The Antarctic anomaly – that it's warming slower than the rest of the world – could actually be driven by climate change, according to new modelling from the Australian National University (ANU). The research also suggests that southern Australia, particularly in the west, will get less rain as a result.
Climate change denier sites have long seized upon Antarctica's slower warming as evidence against planetary warming, but paradoxically, what's happening to the globe as a whole is what's keeping warmer air away from the southern continent.
According to the ANU research team, led by Nerilie Abram in the university's School of Earth Sciences, the wind vortex now surrounding Antarctica is the strongest in the last thousand years. Those Southern Ocean winds are blocking warmer air from reaching the continent, the researchers say – but at the same time, they're thieving rainfall from Western Australia.
The work is based on atmospheric carbon that's been trapped in the ice, with ice core samples allowing the group to test wind models stretching back 1,000 years.
Their paper, published in Nature Climate Change, (abstract here), looked at how the climatic phenomenon known as the Southern Annular Mode (SAM) has changed, based on the ice core samples, measurements from tree rings and lakes in South America, and more recent data collected since the blossoming of Antarctic science 70 years ago.
Abram's team ran simulations of the last millennium in eight different climate models, with all the models agreeing that SAM winds would increase as of 1940. As New Scientist explains, the winds could be boosted by a strong temperature gradient between the northern hemisphere and the southern, because the former has more continents and is warming faster.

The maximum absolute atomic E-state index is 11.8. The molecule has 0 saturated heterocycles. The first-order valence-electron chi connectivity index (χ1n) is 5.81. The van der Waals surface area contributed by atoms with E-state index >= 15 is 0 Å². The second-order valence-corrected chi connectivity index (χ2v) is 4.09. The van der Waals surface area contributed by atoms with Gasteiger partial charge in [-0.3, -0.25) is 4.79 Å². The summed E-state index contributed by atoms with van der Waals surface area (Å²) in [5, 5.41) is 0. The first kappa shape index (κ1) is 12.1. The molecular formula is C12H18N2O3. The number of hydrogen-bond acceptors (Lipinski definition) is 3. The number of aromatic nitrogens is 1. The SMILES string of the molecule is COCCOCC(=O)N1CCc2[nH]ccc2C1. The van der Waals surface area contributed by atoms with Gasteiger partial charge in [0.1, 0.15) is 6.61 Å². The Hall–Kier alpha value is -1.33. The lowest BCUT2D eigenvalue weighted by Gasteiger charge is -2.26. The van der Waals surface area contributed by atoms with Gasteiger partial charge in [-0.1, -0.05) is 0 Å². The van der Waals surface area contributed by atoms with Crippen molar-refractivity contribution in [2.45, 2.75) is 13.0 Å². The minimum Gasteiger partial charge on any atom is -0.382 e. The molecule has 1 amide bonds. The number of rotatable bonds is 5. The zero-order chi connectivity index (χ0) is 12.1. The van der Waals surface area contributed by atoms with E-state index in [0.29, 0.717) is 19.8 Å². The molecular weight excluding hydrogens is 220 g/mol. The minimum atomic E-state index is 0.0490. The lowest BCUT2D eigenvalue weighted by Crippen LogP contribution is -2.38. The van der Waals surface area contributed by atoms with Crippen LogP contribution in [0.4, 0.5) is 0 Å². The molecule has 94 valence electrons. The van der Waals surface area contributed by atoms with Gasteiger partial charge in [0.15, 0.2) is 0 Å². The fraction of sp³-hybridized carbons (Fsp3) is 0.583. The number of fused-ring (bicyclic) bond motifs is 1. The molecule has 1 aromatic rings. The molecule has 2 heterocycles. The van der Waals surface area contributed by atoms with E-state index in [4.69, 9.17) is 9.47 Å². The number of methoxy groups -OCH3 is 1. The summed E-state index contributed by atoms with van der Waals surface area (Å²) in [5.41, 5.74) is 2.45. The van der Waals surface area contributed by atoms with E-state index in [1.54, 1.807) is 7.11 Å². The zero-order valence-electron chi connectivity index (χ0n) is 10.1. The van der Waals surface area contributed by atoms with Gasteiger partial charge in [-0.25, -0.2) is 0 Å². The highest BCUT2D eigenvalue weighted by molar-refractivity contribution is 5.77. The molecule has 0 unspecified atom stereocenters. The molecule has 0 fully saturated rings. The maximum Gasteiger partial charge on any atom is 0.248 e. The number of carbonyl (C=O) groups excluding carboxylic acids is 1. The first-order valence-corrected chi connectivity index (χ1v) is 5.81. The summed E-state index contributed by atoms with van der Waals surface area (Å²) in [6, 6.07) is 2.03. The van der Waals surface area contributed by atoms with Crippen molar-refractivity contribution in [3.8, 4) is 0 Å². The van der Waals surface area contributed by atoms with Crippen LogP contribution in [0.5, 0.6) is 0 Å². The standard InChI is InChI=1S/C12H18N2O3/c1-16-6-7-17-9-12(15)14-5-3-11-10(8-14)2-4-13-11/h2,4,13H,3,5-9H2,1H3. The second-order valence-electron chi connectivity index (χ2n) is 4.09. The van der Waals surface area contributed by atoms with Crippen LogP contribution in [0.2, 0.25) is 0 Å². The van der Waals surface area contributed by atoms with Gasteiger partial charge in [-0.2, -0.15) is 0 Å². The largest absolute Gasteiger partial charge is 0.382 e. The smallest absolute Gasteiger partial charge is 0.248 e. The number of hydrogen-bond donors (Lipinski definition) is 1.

That's bad news for Western Australia. The strengthening SAM had been attributed to the hole in the ozone layer. If that were the sole cause, then there would be hope that as the ozone hole shrinks, Western Australia (which has lost 20 per cent of its rainfall since the 1960s) might see fewer droughts.
However, if greenhouse gases – which are on the rise – are also a driver of the stronger SAM, then the west of the continent will stay dry.
“As the westerly winds are getting tighter they’re actually trapping more of the cold air over Antarctica,” Abram says in the ANU's release.
“As greenhouse gases continue to rise we’ll get fewer storms chased up into Australia”.
Meanwhile, western Antarctican peninsulas that are outside the vortex are warming right on cue. ®